U.S. Cellular Sheds Customers, but Sales Outlook Upbeat
U.S. Cellular issued a bullish sales forecast today even as it continued to lose customers.
The regional operator said it expects 2012 sales to be slightly higher than last year at between $4.05 billion and $4.15 billion, from sales of $4.05 billion in 2011.
Operating income is forecast to come in at between $200 million and $300 million, from $280.8 million last year.
Despite the upbeat outlook, U.S. Cellular is still struggling to retain customers amid tough competition from larger competitors such as AT&T and Verizon Wireless, who are able to lure subscribers with the ever-popular iPhone. The iconic device is not sold at U.S. Cellular, who decided against offering it because it was too expensive.
U.S. Cellular lost 20,000 net postpaid customers during the fourth quarter. The postpaid losses were somewhat offset by the addition of 7,000 prepaid customers, resulting in a net loss of 13,000 retail customers.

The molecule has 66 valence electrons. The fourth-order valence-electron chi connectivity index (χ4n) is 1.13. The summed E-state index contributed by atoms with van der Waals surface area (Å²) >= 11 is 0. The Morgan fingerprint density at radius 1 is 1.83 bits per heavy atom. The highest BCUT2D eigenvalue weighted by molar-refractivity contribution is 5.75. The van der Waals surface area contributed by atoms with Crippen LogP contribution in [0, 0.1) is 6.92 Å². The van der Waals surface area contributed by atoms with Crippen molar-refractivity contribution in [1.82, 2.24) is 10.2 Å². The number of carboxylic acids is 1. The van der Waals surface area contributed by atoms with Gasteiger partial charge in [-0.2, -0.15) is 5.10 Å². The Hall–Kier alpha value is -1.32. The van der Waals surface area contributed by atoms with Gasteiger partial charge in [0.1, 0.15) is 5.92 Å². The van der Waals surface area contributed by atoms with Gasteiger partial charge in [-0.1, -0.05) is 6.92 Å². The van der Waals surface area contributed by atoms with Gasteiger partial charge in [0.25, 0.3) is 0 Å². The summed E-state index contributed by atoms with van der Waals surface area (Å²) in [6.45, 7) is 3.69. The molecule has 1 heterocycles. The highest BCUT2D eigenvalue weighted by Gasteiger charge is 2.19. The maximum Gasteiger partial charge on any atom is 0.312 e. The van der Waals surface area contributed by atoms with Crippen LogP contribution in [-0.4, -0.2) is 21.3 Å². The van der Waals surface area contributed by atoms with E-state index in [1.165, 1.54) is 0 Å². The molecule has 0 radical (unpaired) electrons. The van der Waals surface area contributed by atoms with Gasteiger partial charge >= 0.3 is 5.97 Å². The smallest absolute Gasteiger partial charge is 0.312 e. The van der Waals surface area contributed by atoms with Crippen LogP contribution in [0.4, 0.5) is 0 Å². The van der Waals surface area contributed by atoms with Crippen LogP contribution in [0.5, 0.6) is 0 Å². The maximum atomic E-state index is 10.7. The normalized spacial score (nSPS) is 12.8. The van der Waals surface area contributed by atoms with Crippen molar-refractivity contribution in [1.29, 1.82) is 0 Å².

CEO Mary Dillon said the company would focus more on retaining customers during the next year.
"We fell short on customer growth, so improving our customer performance is our highest priority in 2012," Dillon said in a statement.
U.S. Cellular's subscriber base stands at 5.89 million, down from more than 6 million a year ago.
The regional operator made $2.8 million during the fourth quarter on sales of about $1.1 billion, down from profits of $7.78 million the previous year.
Total ARPU rose to $58.13, and churn ticked up slightly to 1.6 percent.
U.S. Cellular is getting ready to light up its first LTE markets in six states next month, covering about a quarter of its customers in Iowa, Wisconsin, Maine, North Carolina, Texas and Oklahoma. During the second half of this year, the operator will turn on its LTE network in markets spanning 14 states.
The Samsung Galaxy Tab 10.1 will be U.S. Cellular's first LTE device, followed by the Galaxy S Aviator smartphone. Its third LTE device will be a mobile hotspot from Samsung, slated to hit stores some time this spring.